The SBE's Petition first asked for Part 74 rule changes that would permit BAS licensees to migrate to the use of spectrum-efficient narrowband digital technology and equipment that is now and has been in regular use in the Land Mobile Radio Service for years. Time Division Multiple Access (TDMA) technology and Next Generation Digital Network (NXDN) technologies are two examples of emissions that can facilitate the gradual conversion from analog voice to narrowband digital voice and data technologies by RPU station licensees. Those emissions should clearly be permitted where analog voice and data emissions are now permitted pursuant to Section 74.462 of the Commission's Rules, but they are not. Both TDMA and NXDN are permitted for Part 90 PMRS licensees (and they are now permitted in the Amateur Radio Service as well). In general, the applications for this equipment are similar for Part 74 RPU stations. The SBE asked that Section 74.462 be amended to simply permit any emission that meets the applicable emission mask and bandwidth limitations. This, we argued, would create the flexibility in the rules necessary to accommodate future digital technologies to which RPU licensees can adapt to their purposes. By enacting such a flexible rule, the FCC would have effectuated the policy adopted in 2002 to permit RPU licensees to utilize a "wide variety" of digital modulation schemes.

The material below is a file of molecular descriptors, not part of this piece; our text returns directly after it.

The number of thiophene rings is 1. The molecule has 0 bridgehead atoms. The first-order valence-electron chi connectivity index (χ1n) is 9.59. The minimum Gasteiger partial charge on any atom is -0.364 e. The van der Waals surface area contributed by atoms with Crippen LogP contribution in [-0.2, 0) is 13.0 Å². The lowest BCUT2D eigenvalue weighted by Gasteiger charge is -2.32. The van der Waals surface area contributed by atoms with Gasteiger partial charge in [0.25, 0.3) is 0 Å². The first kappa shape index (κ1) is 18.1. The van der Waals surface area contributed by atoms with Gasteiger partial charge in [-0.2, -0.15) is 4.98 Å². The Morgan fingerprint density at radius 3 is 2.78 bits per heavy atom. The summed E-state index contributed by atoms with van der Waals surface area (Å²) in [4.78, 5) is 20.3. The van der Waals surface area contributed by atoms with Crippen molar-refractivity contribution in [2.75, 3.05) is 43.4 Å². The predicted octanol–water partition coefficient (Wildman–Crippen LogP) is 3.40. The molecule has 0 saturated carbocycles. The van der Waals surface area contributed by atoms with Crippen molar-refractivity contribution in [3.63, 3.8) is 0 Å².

At the same time that the Petition was filed, the SBE also filed a temporary waiver request asking that, while the SBE's Petition was being considered (and because of the inherent delay in implementing rule changes through normal processes), Section 74.462 of the FCC Rules be waived to permit RPU licensees to immediately begin utilizing: (1) a Motorola TDMA system that is in regular use in the private land mobile radio service and which is also authorized through the Commission's certification program for Part 74 applications; and (2) radios using the NXDN Common Air Interface technology, which is an FDMA (Frequency Division Multiple Access) technology with 4FSK modulation that uses 6.25 kHz channel bandwidths, also certified in two different manufacturer configurations for Part 74 use.